May 05, 2000
JOYCE RENE KEENE STOKES, PLAINTIFF-APPELLANT,
COLONIAL PENN INSURANCE COMPANY, DEFENDANT-APPELLEE.
Appeal from the Circuit Court of Lake County. No. 98--MR--131 Honorable Jack Hoogasian, Judge, Presiding.
The opinion of the court was delivered by: Justice Inglis
Plaintiff, Joyce Rene Keene Stokes, appeals the judgment of the circuit court of Lake County granting the motion of defendant, Colonial Penn Insurance Company, to dismiss plaintiff's complaint for declaratory judgment. We affirm.
On August 18, 1987, plaintiff was injured in an automobile collision that occurred in Buchanan County, Virginia, in the town of Grundy. Plaintiff, who was at that time a minor, was a passenger in the automobile. Plaintiff subsequently settled her claims against the driver of the automobile in which she was a passenger and the driver's insurer, defendant. Plaintiff agreed to a $17,000 lump-sum payment and to a structured settlement that would commence on March 17, 1993, and would pay her $215 per month for the longer of 30 years or the rest of plaintiff's life.
Plaintiff subsequently filed a declaratory judgment action in the circuit court of Lake County, Illinois, seeking to assign the monthly payments to a factoring company in exchange for a discounted lump-sum payment. Defendant filed a motion to dismiss the action pursuant to section 2--619 of the Code of Civil Procedure (735 ILCS 5/2--619 (West 1998)), arguing that plaintiff's action violated an anti-assignment clause contained in the settlement agreement. The circuit court initially denied defendant's motion, but upon reconsideration the court dismissed the case, finding that the proper venue to adjudicate plaintiff's attempted assignment of the structured settlement payments lay in Virginia. Plaintiff timely appeals.
We first address plaintiff's motion to strike portions of defendant's brief and appendix. Plaintiff contends that defendant attempted to improperly supplement the record on appeal by including documents and matters not before the circuit court in the appendix to defendant's response brief and in the argument contained in defendant's response brief. Having carefully reviewed the record on appeal, we grant plaintiff's motion and strike the pages of defendant's appendix that contain material outside the record on appeal and disregard argument pertaining to that material. We now turn to the merits of plaintiff's appeal.
The outcome of this case is governed by section 155.34 of the Illinois Insurance Code (Code) (215 ILCS 5/155.34 (West 1998)). Section 155.34(b) of the Code provides that "[n]o person who is the beneficiary of a structured settlement of a claim for personal injury may assign in any manner the payments of the settlement without prior approval of the circuit court of the county where an action was or could have been maintained." When interpreting a statute, the court must ascertain and give effect to the legislature's intent. In re Marriage of Brackett, 309 Ill. App. 3d 329, 343 (1999). The plain and ordinary meaning of the language of the statute provides the best indicator of the legislature's intent and, where that language is clear and unambiguous, there is no need to turn to the other tools of statutory construction. Brackett, 309 Ill. App. 3d at 343. Applying these principles to section 155.34(b) of the Code, we find that it requires the structured settlement beneficiary to obtain the consent of the court in which the underlying personal injury action "was or could have been maintained" before making an assignment of the settlement payments. 215 ILCS 5/155.34(b) (West 1998).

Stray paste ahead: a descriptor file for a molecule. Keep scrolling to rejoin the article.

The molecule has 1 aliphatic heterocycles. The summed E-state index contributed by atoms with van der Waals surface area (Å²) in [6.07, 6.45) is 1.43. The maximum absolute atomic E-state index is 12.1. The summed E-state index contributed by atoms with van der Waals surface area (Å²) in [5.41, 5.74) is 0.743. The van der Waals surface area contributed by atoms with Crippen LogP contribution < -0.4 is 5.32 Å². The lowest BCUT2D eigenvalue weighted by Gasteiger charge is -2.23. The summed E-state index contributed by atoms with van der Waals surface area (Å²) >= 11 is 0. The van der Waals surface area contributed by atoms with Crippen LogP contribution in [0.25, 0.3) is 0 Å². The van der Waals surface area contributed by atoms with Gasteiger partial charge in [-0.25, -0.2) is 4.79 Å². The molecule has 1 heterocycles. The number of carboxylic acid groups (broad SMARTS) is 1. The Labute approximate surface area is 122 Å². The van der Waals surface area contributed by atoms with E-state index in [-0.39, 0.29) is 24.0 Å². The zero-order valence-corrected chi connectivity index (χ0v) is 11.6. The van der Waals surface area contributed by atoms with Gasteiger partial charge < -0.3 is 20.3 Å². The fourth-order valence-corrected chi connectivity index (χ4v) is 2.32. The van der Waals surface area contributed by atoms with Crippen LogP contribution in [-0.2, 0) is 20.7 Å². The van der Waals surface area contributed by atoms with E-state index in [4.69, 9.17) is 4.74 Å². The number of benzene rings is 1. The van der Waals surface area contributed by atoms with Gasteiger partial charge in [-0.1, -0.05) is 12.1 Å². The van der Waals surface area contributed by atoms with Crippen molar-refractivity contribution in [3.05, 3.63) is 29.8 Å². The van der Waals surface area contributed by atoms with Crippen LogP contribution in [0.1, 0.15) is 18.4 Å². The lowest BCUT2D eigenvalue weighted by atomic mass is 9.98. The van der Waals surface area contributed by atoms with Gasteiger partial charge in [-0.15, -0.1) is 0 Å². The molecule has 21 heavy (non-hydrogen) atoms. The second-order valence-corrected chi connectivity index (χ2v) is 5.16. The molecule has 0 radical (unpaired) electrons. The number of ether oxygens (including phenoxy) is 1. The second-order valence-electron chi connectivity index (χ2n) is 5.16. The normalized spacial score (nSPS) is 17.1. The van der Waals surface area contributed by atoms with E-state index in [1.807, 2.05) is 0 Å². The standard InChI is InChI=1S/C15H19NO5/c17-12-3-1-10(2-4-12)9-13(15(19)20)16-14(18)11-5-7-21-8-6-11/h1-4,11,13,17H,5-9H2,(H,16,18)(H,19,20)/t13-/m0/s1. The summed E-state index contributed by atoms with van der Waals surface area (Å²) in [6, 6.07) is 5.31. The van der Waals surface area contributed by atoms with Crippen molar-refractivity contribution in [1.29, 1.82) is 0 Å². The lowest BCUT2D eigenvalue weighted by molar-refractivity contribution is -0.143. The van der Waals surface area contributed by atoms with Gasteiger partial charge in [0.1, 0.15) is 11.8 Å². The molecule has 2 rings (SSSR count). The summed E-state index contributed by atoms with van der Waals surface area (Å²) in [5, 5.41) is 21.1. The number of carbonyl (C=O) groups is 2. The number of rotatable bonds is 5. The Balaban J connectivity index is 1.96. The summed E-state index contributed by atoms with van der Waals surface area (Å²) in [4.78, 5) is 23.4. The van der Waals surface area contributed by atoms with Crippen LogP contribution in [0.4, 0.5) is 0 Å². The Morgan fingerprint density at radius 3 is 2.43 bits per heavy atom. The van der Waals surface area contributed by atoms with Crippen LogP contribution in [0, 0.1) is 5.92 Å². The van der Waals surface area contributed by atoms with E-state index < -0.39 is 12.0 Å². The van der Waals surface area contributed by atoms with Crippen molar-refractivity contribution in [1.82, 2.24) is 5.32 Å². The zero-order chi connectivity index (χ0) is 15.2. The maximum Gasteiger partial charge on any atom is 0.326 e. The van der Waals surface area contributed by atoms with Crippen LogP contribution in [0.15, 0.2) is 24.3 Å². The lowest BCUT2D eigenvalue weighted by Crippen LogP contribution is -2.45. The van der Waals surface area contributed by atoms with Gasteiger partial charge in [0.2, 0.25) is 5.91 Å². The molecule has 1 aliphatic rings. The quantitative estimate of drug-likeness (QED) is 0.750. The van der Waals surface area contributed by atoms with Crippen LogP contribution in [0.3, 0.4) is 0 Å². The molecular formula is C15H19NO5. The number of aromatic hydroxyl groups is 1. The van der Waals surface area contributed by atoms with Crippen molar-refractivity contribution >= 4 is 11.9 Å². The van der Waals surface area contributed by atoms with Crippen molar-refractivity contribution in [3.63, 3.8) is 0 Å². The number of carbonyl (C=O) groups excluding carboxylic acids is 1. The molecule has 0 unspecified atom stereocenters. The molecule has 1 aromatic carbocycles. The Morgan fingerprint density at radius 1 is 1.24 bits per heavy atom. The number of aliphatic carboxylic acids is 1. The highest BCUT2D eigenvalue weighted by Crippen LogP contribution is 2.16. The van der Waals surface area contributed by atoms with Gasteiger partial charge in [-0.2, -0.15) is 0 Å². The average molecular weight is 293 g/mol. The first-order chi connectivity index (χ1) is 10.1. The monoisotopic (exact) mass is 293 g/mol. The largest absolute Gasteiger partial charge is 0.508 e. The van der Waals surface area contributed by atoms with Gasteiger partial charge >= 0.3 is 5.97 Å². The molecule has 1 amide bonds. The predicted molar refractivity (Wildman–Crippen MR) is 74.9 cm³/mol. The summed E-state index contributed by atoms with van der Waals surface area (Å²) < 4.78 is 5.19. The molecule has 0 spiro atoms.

Applying this rule to the case at bar, we hold that plaintiff cannot bring her declaratory judgment in the circuit court of Lake County. The record indicates that, at the time of the collision, plaintiff was a resident of South Carolina and defendant was a resident of Pennsylvania. The accident occurred in Virginia. Plaintiff clearly was unable to maintain a personal injury action in the circuit court of Lake County, having no contacts with Illinois and no other basis for venue there. Instead, section 155.34(b) of the Code requires plaintiff to bring her declaratory judgment action in any venue in which her underlying personal injury action was or could have been brought. From the record before us, the circuit court of Lake County, Illinois, is one venue in which plaintiff could not have litigated her underlying personal injury action. Accordingly, we find that the circuit court of Lake County properly dismissed plaintiff's claim.
The judgment of the circuit court of Lake County is affirmed.
THOMAS and HUTCHINSON, JJ., concur.